We were deeply saddened to learn this weekend of the passing of Red Burns. On Saturday, NYU's ITP department announced her passing with a statement. "After living several full lives, one of which we were a part of at ITP, she died peacefully at home surrounded by her children. Red lives on strongly in the thousands of lives that she redirected at ITP."
We offer our deepest condolences to those in our community who were close to Burns. ITP has set up a site for messages of remembrance and donations to their Red Burns Fund. For those who didn't know her, it is difficult to explain just how far-reaching Burns' influence has been, how many lives she has changed, and how much of an impact she has had on the field of creative technology. In a word: immeasurable. ITP was no small part of her legacy; past alums of the department include Nick Hasty, now of Giphy, who wrote most of the software that runs this website as Rhizome's developer, Dennis Crowley, founder of Foursquare, and Igal Nassima, founder of the alternative artspace 319 Scholes.
Part of Burns' tremendous impact can be attributed to her philosophy. She thought of technology not as a black box that is inflicted on defenseless users, but as something that should be accessible and socially useful. For a 2011 article for Rhizome, Jason Huff wrote about an early articulation of this philosophy:
After my interview with Burns, she gave me an archive of her reports and articles spanning from 1977 to 1998. Reading through them, I uncovered a presentation she gave at the American Council on Education in Washington D.C., on October 16, 1981, titled “Technology is Not Enough”. For a presentation in 1981, the title still holds certain relevance. I discovered what might have been the guiding principles of the earliest days of the ITP program. She laid out two points in working with technology: 1) "consider the technology as a tool which, in itself, could do nothing," and 2) "treat the technology as something that everyone on the team could learn, understand, and explore freely." This was a similar formula she had developed in her research projects with the AMC and she has iterated and relied on it ever since.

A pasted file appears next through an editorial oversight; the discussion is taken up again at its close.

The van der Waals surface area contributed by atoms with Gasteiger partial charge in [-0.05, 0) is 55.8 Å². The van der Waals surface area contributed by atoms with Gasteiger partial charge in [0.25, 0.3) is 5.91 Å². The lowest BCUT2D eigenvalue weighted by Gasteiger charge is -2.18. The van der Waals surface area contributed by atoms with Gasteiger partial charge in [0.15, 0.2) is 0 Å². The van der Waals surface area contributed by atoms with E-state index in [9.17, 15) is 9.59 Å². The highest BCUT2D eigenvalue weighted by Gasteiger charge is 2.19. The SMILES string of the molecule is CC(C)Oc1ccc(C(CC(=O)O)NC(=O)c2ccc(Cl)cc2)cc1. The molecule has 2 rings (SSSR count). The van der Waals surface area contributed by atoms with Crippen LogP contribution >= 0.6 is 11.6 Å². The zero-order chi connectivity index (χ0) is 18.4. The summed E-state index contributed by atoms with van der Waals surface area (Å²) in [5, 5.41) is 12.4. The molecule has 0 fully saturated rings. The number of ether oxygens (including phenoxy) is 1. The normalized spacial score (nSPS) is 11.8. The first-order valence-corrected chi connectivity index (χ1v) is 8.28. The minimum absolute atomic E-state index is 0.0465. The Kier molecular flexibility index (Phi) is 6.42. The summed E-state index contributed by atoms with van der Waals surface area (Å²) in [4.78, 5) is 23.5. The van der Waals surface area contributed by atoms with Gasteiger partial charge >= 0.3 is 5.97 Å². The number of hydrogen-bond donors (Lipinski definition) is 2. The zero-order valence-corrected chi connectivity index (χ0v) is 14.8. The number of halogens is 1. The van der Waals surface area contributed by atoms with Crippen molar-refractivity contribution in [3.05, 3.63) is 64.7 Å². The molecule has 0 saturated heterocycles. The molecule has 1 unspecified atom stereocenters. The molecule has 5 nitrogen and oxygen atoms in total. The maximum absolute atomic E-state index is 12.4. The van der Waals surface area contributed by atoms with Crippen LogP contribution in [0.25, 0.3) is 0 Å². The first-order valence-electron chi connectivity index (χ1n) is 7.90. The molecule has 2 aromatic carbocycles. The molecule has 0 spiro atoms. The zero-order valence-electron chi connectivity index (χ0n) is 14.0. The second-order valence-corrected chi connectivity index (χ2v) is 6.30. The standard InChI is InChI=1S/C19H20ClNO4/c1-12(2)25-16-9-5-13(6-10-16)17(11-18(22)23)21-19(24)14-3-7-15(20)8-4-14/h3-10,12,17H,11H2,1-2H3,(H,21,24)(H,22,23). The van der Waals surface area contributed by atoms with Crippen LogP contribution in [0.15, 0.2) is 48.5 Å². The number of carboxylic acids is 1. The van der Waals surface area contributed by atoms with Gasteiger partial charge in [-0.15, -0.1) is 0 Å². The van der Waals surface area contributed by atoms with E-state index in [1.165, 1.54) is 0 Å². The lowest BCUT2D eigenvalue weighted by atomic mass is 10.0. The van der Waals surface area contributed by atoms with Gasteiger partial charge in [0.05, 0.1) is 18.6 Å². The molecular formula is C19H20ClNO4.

In addition to her ideas, an equally important part of Burns' impact was her no-bullshit personality. I met Burns prior to teaching a class at ITP several years ago. Despite her petite stature, she had incredible force of personality and, I seem to recall, laser beams for eyes. Perspiration gathered on my upper lip as she fired off questions about what role capital-A art should play in the ITP curriculum. I survived, barely, but I was impressed by her desire to confront, rather than gloss over, such important and thorny questions.
This willingness to get right to the heart of the matter also came across in Huff's aforementioned article. When, during an in-person interview, he asked her if she thought ITP would last, she said with the utmost directness, "If it has any value it will, if it doesn't, it won't." For the near future, at least, the answer to that question seems clear.